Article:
The only way JP Morgan could “bring down the entire space” is if the entire space was leveraged in ways similar to JP Morgan.  Of course, no U.S. bank has more derivative exposure than JP Morgan.  According to the Comptroller of the Currency, JP Morgan has a little more than $70 trillion in total derivative exposure. (4thquarter 2011 OCC report)  The next 4 commercial banks have a combined $150 trillion (approximate) in total derivative exposure.  I am sure the banks will tell you that this is all hedged (bilaterally netted) to minimize any losses, but we all know how well that strategy worked with AIG, Lehman and MF Global.

I am not the only one worrying about JP Morgan’s $2 billion dollar surprise trading loss.  Friday, one of the big debt ratings companies downgraded the troubled bank’s debt.  CNN reported, “The closing bell brought no relief for JPMorgan Chase on Friday, as a major credit rating agency moved to downgrade its debt almost exactly 24 hours after the bank revealed a $2 billion trading loss.  Fitch Ratings downgraded both JPMorgan’s short-term and long-term debt, with the latter falling to A+ from AA-. The bank, the country’s largest by assets, was also placed on ratings watch negative.  Fitch said it views the $2 billion loss as “manageable” but added that “the magnitude of the loss and ongoing nature of these positions implies a lack of liquidity.”  (Click here for the complete story.) 

With the “ratings watch negative,” it doesn’t appear that JP Morgan’s derivative troubles are over, does it?  Renowned money manager and investor Rick Rule thinks what happened to JP Morgan could not just bring down the bank but the entire financial system in a replay of the 2008 meltdown.  In an interview Friday with King World News, Rule said, “There would seem to be a mismatch of some amount of money in the $100 billion range between credit default swaps.  They seem to have been net sellers or providers of about $100 billion in unhedged credit default swaps.  When I say seems, these are extremely complex instruments.  Investors should be aware that derivatives such as these can bring down the entire banking system. . . . It’s just an example of the potential black swans that exist in a very, very leveraged banking environment.”  (Click here to read and hear the complete KWN interview with Rick Rule.)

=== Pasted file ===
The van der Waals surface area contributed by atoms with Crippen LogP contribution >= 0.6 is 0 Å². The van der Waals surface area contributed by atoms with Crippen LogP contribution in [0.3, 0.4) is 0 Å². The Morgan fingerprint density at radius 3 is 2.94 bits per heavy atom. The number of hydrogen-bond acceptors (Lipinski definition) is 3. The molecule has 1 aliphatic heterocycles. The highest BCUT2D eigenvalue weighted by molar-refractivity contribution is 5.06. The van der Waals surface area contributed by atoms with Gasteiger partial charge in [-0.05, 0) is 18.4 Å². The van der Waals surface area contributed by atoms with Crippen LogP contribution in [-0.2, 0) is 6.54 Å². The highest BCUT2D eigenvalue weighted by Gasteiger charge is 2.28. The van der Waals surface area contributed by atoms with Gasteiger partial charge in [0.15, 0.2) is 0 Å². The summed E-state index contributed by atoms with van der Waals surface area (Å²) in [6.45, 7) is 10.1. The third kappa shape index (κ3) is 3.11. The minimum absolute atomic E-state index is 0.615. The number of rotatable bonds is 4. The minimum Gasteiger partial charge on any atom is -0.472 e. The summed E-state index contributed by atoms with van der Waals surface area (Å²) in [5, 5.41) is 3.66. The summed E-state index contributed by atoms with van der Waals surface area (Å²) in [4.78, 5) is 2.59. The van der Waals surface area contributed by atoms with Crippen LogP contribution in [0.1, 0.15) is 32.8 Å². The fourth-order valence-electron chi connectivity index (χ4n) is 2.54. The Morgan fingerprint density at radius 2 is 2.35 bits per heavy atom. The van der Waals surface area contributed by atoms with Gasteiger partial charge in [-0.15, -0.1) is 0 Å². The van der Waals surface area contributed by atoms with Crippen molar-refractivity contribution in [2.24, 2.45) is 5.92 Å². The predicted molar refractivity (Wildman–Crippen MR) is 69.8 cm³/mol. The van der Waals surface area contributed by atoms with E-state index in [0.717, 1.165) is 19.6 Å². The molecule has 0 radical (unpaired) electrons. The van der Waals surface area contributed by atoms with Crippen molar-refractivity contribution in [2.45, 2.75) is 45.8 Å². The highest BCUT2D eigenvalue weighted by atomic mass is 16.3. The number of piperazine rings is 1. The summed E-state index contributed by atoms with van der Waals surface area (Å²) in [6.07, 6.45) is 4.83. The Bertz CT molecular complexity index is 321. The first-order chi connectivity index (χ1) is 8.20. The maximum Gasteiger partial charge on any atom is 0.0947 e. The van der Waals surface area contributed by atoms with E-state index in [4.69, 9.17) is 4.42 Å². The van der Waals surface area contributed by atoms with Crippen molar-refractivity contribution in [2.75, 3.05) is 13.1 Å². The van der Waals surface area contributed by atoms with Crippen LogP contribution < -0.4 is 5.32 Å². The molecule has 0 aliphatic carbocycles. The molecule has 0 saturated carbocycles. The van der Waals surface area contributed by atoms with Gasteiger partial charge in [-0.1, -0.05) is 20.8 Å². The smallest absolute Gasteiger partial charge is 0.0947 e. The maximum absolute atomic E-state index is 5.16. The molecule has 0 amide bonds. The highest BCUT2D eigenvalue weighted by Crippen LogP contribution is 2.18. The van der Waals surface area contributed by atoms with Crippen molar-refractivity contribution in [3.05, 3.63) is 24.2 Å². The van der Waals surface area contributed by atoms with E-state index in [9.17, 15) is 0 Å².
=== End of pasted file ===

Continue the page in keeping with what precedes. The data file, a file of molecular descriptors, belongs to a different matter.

I am not saying that JP Morgan is going out of business anytime soon, but if the bank does get in to more trouble and there are more losses, how much will it cost to save them?   What if the other big banks are in the same spot?  Does there come a time when the big banks are no longer too big to fail but too leveraged to save?  Did JP Morgan just turn into a black swan?


thanks to rev17 for the links..

a big collection of information on JPM..they are standing in the rain with their pants down around their ankles..the hawks are circling..their exposure to CDS’s is astonishing..JPM going bust would be like 10 greece’s..its much more severe than anything greece has got going down..

a black swan event indeed..


~ by seeker401 on May 24, 2012.

4 Responses to “JPMorgan unit at centre of loss holds $100 Billion of risky bonds..the Black Swan?”

  1. […] JPMorgan unit at centre of loss holds $100 Billion of risky bonds..the Black Swan? ( […]

  2. […] JPMorgan unit at centre of loss holds $100 Billion of risky bonds..the Black Swan? « Follow The Mon…. […]

  3. Wall Street Journal
    A Mess the 45th President Will Inherit
    Thursday, May 24, 2012

    Taxpayers Now Stand Behind Derivatives Clearinghouses

    …Little noticed is that on Tuesday Team Obama took its first formal steps toward putting taxpayers behind Wall Street derivatives trading — not behind banks that might make mistakes in derivatives markets, but behind the trading itself. Yes, the same crew that rails against the dangers of derivatives is quietly positioning these financial instruments directly above the taxpayer safety net.

    As we noted in May 2010, the authority for this regulatory achievement was inserted into Congress’s pending financial reform bill by then-Senator Chris Dodd. Two months later, the legislation was re-named Dodd-Frank and signed into law by Mr. Obama. One part of the law forces much of the derivatives market into clearinghouses that stand behind every trade. Mr. Dodd’s pet provision creates a mechanism for bailing out these clearinghouses when they run into trouble.

    Specifically, the law authorizes the Federal Reserve to provide “discount and borrowing privileges” to clearinghouses in emergencies. Traditionally the ability to borrow from the Fed’s discount window was reserved for banks, but the new law made clear that a clearinghouse receiving assistance was not required to “be or become a bank or bank holding company.” To get help, they only needed to be deemed “systemically important” by the new Financial Stability Oversight Council chaired by the Treasury Secretary.

    Last year regulators finalized rules for how they would use this new power. On Tuesday, they began using it. The Financial Stability Oversight Council secretly voted to proceed toward inducting several derivatives clearinghouses into the too-big-to-fail club. After further review, regulators will make final designations, probably later this year, and will announce publicly the names of institutions deemed systemically important.

    We’re told that the clearinghouses of Chicago’s CME Group and Atlanta-based Intercontinental Exchange were voted systemic this week, and rumor has it that the council may even designate London-based LCH.Clearnet as critical to the U.S. financial system.

    U.S. taxpayers thinking that they couldn’t possibly be forced to stand behind overseas derivatives trading will not be comforted by remarks from Commodity Futures Trading Commission Chairman Gary Gensler. On Monday he emphasized his determination to extend Dodd-Frank derivatives regulation to overseas markets when subsidiaries of U.S. firms are involved…